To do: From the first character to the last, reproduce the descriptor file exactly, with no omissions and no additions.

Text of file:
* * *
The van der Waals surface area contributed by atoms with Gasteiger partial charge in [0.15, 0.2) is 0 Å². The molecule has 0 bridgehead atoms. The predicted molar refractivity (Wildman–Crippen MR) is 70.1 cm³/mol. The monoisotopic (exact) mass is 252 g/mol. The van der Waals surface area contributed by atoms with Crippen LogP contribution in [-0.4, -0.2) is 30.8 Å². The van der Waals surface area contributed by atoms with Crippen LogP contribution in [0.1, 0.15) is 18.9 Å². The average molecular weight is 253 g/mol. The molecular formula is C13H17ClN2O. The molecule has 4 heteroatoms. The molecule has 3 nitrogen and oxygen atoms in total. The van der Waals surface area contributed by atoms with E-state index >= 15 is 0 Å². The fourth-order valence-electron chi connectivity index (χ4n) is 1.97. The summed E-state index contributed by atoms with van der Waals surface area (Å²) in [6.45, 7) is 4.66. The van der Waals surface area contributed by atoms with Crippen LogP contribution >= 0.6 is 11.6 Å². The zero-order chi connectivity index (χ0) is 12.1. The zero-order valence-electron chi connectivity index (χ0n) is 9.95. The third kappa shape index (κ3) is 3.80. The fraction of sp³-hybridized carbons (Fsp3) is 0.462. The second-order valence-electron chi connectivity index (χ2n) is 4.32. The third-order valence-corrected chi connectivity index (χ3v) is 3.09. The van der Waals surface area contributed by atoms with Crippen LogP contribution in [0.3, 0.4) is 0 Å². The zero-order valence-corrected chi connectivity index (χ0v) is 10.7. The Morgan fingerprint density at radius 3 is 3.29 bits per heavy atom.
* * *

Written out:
The van der Waals surface area contributed by atoms with Gasteiger partial charge in [0.15, 0.2) is 0 Å². The molecule has 0 bridgehead atoms. The predicted molar refractivity (Wildman–Crippen MR) is 70.1 cm³/mol. The monoisotopic (exact) mass is 252 g/mol. The van der Waals surface area contributed by atoms with Crippen LogP contribution in [-0.4, -0.2) is 30.8 Å². The van der Waals surface area contributed by atoms with Crippen LogP contribution in [0.1, 0.15) is 18.9 Å². The average molecular weight is 253 g/mol. The molecular formula is C13H17ClN2O. The molecule has 4 heteroatoms. The molecule has 3 nitrogen and oxygen atoms in total. The van der Waals surface area contributed by atoms with E-state index >= 15 is 0 Å². The fourth-order valence-electron chi connectivity index (χ4n) is 1.97. The summed E-state index contributed by atoms with van der Waals surface area (Å²) in [6.45, 7) is 4.66. The van der Waals surface area contributed by atoms with Crippen LogP contribution >= 0.6 is 11.6 Å². The zero-order chi connectivity index (χ0) is 12.1. The zero-order valence-electron chi connectivity index (χ0n) is 9.95. The third kappa shape index (κ3) is 3.80. The fraction of sp³-hybridized carbons (Fsp3) is 0.462. The second-order valence-electron chi connectivity index (χ2n) is 4.32. The third-order valence-corrected chi connectivity index (χ3v) is 3.09. The van der Waals surface area contributed by atoms with Crippen LogP contribution in [0.3, 0.4) is 0 Å². The zero-order valence-corrected chi connectivity index (χ0v) is 10.7. The Morgan fingerprint density at radius 3 is 3.29 bits per heavy atom.